Adverse Childhood Experiences (ACEs) are different types of mistreatment, household dysfunction, or neglect that occur during childhood. The investigation of ACEs and how they might affect disease, disability, and early mortality in adulthood began in the 1990s by the CDC and Kaiser Permanente. Although such childhood experiences are unfortunately common in American families, the full range of the effects of ACEs are under-studied.
A study by Nagy Youssef and colleagues looked at the relationship between ACEs and the development of depressive symptoms. They were most interested in resilience, the ability to cope with stress and thrive in the face of adversity, which they believed might mitigate the impact of depression. The researchers evaluated ACE questionnaire scores—a list of particular forms of childhood mistreatments—from over 400 study participants to evaluate their exposure to physical abuse, emotional neglect, domestic violence, and other adverse experiences prior to age 18. The more experiences of childhood adversity, the higher the ACE score.
Resilience develops over the life course. To build resilience and overcome the harmful impacts of abuse, neglect, and household dysfunction, children at risk must first be identified.
Most participants in the study had mild exposure (an occurrence of 1-2 ACEs) to childhood adversity. Household dysfunction as a result of parental marital discord was found to be the most common ACE. Of particular importance, the investigators showed that ACEs have a dose-response relationship with depression: as the exposure to childhood trauma increases, so too do symptoms of depression.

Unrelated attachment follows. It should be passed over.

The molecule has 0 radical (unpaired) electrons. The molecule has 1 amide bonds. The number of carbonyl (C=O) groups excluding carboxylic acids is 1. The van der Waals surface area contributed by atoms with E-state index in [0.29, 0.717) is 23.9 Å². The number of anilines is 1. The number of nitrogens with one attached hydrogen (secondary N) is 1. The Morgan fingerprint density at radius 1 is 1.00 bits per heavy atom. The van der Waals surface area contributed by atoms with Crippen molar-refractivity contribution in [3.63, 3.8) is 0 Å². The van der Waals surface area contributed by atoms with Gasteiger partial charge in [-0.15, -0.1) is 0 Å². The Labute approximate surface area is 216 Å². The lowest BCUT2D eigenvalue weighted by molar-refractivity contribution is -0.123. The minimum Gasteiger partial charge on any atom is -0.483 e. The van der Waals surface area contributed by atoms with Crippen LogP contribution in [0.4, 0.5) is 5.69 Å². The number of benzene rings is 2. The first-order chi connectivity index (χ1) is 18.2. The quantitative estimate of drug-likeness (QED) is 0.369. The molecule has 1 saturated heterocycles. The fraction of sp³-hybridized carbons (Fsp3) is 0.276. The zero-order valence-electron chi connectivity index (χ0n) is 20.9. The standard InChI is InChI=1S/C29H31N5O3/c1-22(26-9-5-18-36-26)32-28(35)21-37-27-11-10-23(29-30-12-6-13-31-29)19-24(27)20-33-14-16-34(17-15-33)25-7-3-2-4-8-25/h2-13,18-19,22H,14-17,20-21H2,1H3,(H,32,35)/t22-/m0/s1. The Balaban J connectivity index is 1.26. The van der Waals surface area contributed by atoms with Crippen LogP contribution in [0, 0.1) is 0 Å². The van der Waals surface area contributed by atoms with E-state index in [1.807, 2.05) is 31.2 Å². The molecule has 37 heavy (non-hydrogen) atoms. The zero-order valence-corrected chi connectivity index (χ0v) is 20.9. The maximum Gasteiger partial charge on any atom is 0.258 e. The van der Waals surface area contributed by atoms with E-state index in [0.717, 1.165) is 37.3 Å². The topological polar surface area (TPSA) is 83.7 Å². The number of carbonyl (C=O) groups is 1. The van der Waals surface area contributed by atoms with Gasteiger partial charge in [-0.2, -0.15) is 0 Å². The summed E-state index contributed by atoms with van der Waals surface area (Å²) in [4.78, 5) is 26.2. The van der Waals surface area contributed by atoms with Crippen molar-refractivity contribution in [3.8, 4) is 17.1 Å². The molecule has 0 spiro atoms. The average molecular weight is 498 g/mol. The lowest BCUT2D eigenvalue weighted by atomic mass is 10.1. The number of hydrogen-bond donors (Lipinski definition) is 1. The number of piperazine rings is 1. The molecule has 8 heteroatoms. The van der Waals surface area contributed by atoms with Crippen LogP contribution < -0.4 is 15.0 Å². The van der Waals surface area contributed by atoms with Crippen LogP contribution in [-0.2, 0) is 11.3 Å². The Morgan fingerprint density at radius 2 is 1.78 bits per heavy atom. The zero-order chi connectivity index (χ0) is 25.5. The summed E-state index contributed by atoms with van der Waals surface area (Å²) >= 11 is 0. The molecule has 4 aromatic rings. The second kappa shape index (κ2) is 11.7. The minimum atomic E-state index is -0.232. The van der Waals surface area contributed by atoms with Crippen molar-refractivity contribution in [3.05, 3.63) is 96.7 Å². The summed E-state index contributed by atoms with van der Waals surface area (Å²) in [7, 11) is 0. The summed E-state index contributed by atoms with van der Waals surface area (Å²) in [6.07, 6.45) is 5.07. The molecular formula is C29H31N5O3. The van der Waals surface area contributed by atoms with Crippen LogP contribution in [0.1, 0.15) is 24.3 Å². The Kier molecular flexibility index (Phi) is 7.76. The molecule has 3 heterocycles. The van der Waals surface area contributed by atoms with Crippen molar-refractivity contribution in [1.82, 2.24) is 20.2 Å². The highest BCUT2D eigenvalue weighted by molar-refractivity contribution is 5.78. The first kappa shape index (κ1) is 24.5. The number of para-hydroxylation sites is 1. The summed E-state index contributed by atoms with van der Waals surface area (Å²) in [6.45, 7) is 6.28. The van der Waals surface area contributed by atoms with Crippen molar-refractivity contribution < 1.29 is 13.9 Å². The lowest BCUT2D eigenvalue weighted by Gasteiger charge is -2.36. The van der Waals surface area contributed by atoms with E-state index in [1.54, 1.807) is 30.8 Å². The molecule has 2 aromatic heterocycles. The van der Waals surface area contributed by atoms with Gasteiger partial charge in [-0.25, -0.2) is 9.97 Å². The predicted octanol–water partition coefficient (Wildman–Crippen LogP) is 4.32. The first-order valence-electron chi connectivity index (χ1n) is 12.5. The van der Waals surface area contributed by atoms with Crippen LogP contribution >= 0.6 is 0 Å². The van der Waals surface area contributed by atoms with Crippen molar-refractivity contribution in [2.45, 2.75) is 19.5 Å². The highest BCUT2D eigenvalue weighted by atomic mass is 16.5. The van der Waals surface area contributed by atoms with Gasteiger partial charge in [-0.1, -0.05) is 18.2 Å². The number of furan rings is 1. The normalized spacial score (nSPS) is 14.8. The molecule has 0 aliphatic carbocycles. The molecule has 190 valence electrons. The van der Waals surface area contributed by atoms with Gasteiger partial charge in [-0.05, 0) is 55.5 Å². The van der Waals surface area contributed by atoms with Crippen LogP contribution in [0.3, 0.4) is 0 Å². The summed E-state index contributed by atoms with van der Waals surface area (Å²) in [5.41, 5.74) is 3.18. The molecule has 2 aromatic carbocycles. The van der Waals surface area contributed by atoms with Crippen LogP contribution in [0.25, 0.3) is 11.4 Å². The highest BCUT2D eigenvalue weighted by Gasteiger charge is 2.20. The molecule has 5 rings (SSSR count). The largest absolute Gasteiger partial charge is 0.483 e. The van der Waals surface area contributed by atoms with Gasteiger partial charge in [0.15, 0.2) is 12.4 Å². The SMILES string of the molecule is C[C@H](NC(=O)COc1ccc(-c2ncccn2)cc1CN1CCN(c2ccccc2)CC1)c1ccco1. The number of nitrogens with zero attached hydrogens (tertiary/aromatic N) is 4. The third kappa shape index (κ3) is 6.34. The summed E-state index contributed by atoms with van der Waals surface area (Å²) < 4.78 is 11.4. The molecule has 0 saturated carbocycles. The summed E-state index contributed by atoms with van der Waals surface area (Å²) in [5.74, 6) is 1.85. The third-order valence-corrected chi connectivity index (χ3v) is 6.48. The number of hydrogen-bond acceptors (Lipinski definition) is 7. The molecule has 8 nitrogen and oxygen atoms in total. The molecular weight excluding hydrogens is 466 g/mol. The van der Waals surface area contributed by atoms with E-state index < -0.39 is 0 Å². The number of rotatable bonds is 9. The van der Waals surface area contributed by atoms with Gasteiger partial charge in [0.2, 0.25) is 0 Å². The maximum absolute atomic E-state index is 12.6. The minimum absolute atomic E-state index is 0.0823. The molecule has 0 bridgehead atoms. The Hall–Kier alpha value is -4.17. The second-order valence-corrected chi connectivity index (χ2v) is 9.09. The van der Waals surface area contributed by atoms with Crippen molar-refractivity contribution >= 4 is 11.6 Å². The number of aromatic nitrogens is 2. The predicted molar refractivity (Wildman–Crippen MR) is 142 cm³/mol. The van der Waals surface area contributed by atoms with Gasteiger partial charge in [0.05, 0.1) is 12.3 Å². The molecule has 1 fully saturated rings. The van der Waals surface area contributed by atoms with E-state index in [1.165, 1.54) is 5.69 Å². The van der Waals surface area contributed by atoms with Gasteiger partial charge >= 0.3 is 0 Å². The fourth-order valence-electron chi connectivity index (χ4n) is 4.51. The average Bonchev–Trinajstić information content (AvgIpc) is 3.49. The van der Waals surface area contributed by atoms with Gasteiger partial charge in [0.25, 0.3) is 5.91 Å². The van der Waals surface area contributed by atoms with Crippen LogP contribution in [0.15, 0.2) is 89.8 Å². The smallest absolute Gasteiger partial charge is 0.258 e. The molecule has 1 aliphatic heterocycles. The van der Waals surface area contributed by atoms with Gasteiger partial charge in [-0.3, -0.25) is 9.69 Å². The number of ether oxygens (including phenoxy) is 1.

Encouragingly, young adults with high ACE scores who possessed high levels of self-confidence, self-efficacy, and optimism, among other characteristics of resilience, showed fewer depressive symptoms than those with low levels of these attributes. These results suggest that individual resilience mitigates the development of depression in young adults with a history of childhood adversity.
Resilience develops over the life course. To build resilience and overcome the harmful impacts of abuse, neglect, and household dysfunction, children at risk must first be identified. The ACE questionnaire and other measures to recognize childhood adversity need to be administered in clinical or school settings. Finding and fostering nurturing relationships within the broader community in which a child grows is key to recover from difficult suffering.